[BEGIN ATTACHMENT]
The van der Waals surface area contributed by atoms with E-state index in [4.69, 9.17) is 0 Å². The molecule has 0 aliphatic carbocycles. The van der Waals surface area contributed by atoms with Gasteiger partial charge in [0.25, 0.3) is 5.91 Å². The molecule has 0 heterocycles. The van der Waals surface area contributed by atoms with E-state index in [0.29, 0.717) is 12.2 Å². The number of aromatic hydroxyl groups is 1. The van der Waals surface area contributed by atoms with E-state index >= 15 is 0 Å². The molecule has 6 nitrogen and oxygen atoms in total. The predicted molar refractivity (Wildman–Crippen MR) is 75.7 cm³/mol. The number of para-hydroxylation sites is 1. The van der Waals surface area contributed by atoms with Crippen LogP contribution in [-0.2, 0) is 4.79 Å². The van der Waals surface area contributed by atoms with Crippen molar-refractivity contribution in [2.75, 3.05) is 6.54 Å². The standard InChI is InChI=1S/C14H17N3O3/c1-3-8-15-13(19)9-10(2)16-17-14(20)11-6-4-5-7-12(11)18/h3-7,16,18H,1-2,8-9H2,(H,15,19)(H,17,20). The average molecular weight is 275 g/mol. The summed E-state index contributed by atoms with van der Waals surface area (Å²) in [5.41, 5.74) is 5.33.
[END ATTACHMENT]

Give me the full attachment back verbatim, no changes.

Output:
The van der Waals surface area contributed by atoms with E-state index in [4.69, 9.17) is 0 Å². The molecule has 0 aliphatic carbocycles. The van der Waals surface area contributed by atoms with Gasteiger partial charge in [0.25, 0.3) is 5.91 Å². The molecule has 0 heterocycles. The van der Waals surface area contributed by atoms with E-state index in [0.29, 0.717) is 12.2 Å². The number of aromatic hydroxyl groups is 1. The van der Waals surface area contributed by atoms with E-state index >= 15 is 0 Å². The molecule has 6 nitrogen and oxygen atoms in total. The predicted molar refractivity (Wildman–Crippen MR) is 75.7 cm³/mol. The number of para-hydroxylation sites is 1. The van der Waals surface area contributed by atoms with Crippen LogP contribution in [-0.2, 0) is 4.79 Å². The van der Waals surface area contributed by atoms with Crippen molar-refractivity contribution in [2.75, 3.05) is 6.54 Å². The standard InChI is InChI=1S/C14H17N3O3/c1-3-8-15-13(19)9-10(2)16-17-14(20)11-6-4-5-7-12(11)18/h3-7,16,18H,1-2,8-9H2,(H,15,19)(H,17,20). The average molecular weight is 275 g/mol. The summed E-state index contributed by atoms with van der Waals surface area (Å²) in [5.41, 5.74) is 5.33.